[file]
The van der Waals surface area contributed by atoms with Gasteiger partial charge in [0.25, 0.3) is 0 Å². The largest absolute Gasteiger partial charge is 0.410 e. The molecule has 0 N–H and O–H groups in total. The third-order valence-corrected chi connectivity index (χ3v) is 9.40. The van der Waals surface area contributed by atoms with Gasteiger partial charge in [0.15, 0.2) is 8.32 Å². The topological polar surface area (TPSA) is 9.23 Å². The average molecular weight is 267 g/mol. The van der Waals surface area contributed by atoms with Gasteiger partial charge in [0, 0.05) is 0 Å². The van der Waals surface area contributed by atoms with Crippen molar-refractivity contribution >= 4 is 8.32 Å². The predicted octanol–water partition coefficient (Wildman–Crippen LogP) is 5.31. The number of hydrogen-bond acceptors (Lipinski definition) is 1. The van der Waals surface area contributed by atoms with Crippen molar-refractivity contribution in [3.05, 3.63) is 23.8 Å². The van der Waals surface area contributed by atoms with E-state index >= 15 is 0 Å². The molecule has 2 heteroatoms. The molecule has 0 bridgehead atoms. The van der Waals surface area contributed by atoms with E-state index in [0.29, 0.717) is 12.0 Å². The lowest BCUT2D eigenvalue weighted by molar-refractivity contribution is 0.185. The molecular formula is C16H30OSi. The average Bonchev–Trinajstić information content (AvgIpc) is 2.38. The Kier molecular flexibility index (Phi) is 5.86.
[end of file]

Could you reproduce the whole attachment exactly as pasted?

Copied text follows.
The van der Waals surface area contributed by atoms with Gasteiger partial charge in [0.25, 0.3) is 0 Å². The largest absolute Gasteiger partial charge is 0.410 e. The molecule has 0 N–H and O–H groups in total. The third-order valence-corrected chi connectivity index (χ3v) is 9.40. The van der Waals surface area contributed by atoms with Gasteiger partial charge in [0.15, 0.2) is 8.32 Å². The topological polar surface area (TPSA) is 9.23 Å². The average molecular weight is 267 g/mol. The van der Waals surface area contributed by atoms with Gasteiger partial charge in [0, 0.05) is 0 Å². The van der Waals surface area contributed by atoms with Crippen molar-refractivity contribution >= 4 is 8.32 Å². The predicted octanol–water partition coefficient (Wildman–Crippen LogP) is 5.31. The number of hydrogen-bond acceptors (Lipinski definition) is 1. The van der Waals surface area contributed by atoms with Crippen molar-refractivity contribution in [3.05, 3.63) is 23.8 Å². The van der Waals surface area contributed by atoms with E-state index >= 15 is 0 Å². The molecule has 2 heteroatoms. The molecule has 0 bridgehead atoms. The van der Waals surface area contributed by atoms with E-state index in [0.29, 0.717) is 12.0 Å². The lowest BCUT2D eigenvalue weighted by molar-refractivity contribution is 0.185. The molecular formula is C16H30OSi. The average Bonchev–Trinajstić information content (AvgIpc) is 2.38. The Kier molecular flexibility index (Phi) is 5.86.